Such correlations are valuable for supporting decision makers in emergency response processes. Previous works used data mining techniques to extract such correlation. For instance, [3] applied a wavelet analysis to track the disaster progression from social media data. Their results showed that wavelet-based features can preserve text semantics and predict the total duration for localized small-scale disasters.

In this work, we propose an end-to-end learning model to classify the intensity of typhoons (also called a typhoon’s category or class 

[6]) by learning from environmental data and social media (tweets). We were inspired by previous works (see, e.g., [27, 18]) which suggest that the joint learning of multiple models can significantly outperform standalone models. Our proposed approach consists of two jointly-trained models. The first model (dubbed Feature Extractor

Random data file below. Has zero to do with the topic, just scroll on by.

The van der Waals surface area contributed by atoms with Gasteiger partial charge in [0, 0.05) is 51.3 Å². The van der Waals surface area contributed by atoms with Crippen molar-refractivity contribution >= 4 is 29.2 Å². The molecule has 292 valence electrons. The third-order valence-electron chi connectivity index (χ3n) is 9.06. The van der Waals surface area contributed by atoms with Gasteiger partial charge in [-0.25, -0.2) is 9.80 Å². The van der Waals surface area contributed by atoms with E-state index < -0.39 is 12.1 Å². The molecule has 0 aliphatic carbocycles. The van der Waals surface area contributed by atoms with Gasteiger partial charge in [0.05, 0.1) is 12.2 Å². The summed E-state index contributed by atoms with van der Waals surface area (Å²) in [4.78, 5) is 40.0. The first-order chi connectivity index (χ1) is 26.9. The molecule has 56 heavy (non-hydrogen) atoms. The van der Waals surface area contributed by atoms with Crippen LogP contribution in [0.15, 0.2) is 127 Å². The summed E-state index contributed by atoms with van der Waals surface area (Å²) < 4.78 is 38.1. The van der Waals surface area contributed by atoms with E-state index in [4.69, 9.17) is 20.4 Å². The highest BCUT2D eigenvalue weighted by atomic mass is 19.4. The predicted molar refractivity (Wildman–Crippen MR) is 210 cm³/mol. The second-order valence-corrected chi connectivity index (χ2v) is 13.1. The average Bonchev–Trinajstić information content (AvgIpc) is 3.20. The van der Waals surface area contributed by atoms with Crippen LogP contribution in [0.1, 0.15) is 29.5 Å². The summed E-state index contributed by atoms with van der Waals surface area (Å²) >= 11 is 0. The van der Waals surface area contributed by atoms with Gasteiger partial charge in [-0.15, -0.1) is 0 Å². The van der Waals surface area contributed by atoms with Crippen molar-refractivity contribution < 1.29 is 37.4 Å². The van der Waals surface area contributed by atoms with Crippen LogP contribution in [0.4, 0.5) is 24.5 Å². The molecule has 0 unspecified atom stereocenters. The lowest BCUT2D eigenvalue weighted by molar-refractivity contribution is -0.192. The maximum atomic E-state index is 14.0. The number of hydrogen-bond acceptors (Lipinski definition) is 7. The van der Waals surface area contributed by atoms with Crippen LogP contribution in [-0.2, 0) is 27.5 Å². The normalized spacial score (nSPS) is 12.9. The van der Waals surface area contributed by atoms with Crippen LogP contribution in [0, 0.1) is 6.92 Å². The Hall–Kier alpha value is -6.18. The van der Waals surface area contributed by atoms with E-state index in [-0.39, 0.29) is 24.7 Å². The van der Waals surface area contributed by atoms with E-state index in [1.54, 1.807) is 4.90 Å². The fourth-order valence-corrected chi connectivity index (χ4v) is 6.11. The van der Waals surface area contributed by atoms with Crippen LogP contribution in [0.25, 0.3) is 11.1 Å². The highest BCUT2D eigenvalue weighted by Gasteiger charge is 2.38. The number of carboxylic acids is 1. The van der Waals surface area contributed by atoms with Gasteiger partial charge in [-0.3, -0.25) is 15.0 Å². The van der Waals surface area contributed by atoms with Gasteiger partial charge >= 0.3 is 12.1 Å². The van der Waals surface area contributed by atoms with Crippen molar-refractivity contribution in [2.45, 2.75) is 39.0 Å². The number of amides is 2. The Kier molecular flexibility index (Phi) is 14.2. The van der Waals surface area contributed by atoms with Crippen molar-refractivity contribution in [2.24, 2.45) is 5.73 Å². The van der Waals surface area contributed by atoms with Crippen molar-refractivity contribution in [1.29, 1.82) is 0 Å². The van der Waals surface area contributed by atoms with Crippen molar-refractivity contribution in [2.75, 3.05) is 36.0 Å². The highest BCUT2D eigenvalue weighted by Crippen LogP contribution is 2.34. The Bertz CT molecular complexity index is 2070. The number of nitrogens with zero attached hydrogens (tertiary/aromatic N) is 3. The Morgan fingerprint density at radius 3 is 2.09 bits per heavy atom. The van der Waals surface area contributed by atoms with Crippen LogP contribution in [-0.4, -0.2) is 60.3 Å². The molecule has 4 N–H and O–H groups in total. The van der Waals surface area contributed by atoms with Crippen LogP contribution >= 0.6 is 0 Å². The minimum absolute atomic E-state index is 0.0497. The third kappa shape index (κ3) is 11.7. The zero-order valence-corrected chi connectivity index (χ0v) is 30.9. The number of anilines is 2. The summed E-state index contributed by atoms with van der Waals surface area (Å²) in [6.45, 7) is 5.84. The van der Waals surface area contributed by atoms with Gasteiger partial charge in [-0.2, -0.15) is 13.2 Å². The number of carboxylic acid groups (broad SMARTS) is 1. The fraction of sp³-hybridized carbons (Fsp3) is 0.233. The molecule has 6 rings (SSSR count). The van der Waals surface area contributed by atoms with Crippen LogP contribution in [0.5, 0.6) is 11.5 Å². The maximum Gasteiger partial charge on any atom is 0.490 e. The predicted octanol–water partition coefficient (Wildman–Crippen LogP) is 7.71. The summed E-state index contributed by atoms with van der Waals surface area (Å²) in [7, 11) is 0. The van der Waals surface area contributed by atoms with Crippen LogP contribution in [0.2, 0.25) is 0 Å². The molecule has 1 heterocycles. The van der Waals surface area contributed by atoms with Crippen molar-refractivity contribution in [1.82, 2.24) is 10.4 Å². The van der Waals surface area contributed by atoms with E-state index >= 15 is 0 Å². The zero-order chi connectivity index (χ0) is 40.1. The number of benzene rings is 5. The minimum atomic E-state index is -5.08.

) analyzes typhoon-related tweets and computes statistical features (i.e., tweets volume and sentiments variances). To capture tweet sentiments, we employ a semantics-enriched word embedding in which


are recognized and represented as semantics vectors. The second model (dubbed

Typhoon Classifier

) takes an input of the combined features extracted by the first model and the environmental data. Both models are trained jointly through a shared loss function and their learning parameters are optimized using the same gradient descent.

We evaluate our joint model in experiments on two real sources of data. First, we use environmental data of typhoons tracked by the Joint Typhoon Warning Center (JTWC)